by Susannah Abbey
"He that troubleth his own house shall inherit the wind." Proverbs 11:29
Clarence Darrow's life has inspired Morris Dees and many other lawyers to use their skills for the benefit of the underclass. Darrow defended anyone who, because of their socio-economic status or the circumstances of their case, would normally not get a fair trial.
One of the most famous of his trials was the "Monkey Trial" in which he defended John Thomas Scopes. Scopes was a public school teacher who wanted to teach Charles Darwin's theory of evolution in his classroom. He was brought to trial because some people thought that this theory threatened their religious beliefs. Clarence Darrow defended Scopes against the state of Tennessee in a very famous case which later would be dramatized in the play and film "Inherit the Wind."
It was the advent of the robber barons which informed Darrow's ideologies and ultimately influenced his professional course. The robber barons were bosses of big industries who exploited immigrant labor, forcing people to work long hours under bad conditions for very little pay. They pitted the workers against each other for jobs, so that instead of joining together, each laborer found he had to defend himself against other laborers. This was all part of the big businessowners' ploys to keep wages low and profits high. Because the robber barons had a lot of money, they could bribe politicians to make laws in their favor and bribe policemen to arrest and prosecute, under any pretext, anyone who stood up for workers.
In May of 1886, during a peaceful worker's rally at Haymarket Square in Chicago, 180 policemen appeared and ordered the rally to end. As the speaker began to step down from the podium, somebody threw a bomb which killed seven policemen. Although there was no hard evidence to link them, members of an anarchist group, the International Working People's Association, were blamed, convicted, and executed. It was this incident which eventually led Clarence Darrow to become an advocate for worker's rights.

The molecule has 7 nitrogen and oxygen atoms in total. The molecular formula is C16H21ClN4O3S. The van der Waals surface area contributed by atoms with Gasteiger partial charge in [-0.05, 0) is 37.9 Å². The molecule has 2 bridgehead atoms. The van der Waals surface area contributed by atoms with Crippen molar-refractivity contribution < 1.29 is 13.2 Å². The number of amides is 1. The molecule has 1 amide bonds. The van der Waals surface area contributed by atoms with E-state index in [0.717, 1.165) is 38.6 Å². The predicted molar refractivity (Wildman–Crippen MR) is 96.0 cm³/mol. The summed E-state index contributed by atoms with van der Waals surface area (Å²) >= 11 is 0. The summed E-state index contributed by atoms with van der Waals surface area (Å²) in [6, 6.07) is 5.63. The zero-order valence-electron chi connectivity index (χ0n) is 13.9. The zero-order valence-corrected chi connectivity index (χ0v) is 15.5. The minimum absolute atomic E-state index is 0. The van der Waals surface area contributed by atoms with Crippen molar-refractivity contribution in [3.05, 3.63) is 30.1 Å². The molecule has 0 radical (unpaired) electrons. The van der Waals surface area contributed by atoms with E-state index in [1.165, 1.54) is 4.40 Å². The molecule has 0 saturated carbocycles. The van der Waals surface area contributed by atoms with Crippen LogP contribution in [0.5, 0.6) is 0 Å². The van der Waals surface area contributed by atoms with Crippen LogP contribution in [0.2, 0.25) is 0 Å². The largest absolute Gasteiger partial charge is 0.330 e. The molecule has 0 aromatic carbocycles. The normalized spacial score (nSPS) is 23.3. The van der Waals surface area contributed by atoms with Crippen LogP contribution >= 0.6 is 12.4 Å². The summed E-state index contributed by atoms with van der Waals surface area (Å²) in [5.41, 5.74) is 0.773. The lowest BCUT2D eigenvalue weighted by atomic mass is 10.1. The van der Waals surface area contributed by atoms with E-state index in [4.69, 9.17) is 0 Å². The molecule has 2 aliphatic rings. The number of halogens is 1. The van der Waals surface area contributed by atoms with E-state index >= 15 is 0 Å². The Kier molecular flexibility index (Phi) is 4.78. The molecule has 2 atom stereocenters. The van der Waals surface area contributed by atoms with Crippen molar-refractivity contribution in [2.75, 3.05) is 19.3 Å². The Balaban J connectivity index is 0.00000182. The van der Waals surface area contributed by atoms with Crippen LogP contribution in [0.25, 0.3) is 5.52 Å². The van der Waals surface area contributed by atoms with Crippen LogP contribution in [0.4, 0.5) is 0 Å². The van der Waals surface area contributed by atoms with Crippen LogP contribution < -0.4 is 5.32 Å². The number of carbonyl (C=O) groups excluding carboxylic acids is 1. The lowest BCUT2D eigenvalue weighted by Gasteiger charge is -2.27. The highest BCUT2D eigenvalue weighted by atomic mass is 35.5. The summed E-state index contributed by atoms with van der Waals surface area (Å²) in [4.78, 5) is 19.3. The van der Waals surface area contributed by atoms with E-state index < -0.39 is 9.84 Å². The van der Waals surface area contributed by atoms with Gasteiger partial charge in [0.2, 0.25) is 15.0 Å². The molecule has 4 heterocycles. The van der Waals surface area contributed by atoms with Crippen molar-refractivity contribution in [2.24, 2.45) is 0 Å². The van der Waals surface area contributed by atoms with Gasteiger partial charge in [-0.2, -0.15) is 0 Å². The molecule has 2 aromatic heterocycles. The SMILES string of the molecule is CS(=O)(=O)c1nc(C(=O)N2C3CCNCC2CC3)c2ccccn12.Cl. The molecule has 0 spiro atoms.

Darrow began his career in the 1870's, a time when people didn't have to get college degrees to become lawyers. In those days, when such a career was only available to the middle and upper classes, a person (usually a man) had to get an apprenticeship with an existing law firm. An apprenticeship is known today as an internship, but back then it was the only way to become a lawyer. Darrow dropped out of the University of Michigan in order to begin his apprenticeship, and was able to join the bar when he was only twenty-one years old. Afterwards he moved to Chicago and set up a practice there, where he became a well-known public speaker and essayist. He also developed the political outlook which would lead him to some of his most celebrated cases, the ones which America remembers him for today, almost fifty years after his death.
Page created on 9/2/2009 2:27:11 PM
Last edited 1/5/2017 11:41:22 PM
- The material used in this exhibit consists of direct quotes and scanned headlines from the New York Times
or Stone's biography, with paraphrased lead-ins to the trial transcripts and the Epilogue.
Inherit the Wind
- examined by Lyndsey McCabe from the University of Virginia
Visitor Carter Johnson writes:
Dayton, Tennessee, has a Scopes Trial Festival every year in the middle of July, and each year the Scopes
Trial is reenacted in the courthouse where the actual trial took place. The play, "Monkey in the Middle," is
taken almost in its entirety from the court transcripts and gives an accurate
summary of what actually happened.
In the year 2000, for the 75th anniversary of the trial, WGN radio out of Chicago (which broadcast the original trial)
sent some people down and broadcast the play from the courthouse lawn. One announcer even had a part in the
play. If you are interested in what really happened, come and see the play, go through the Scopes Museum,
meet some of the locals who remember the trial, and talk with one of the world's experts on the trial.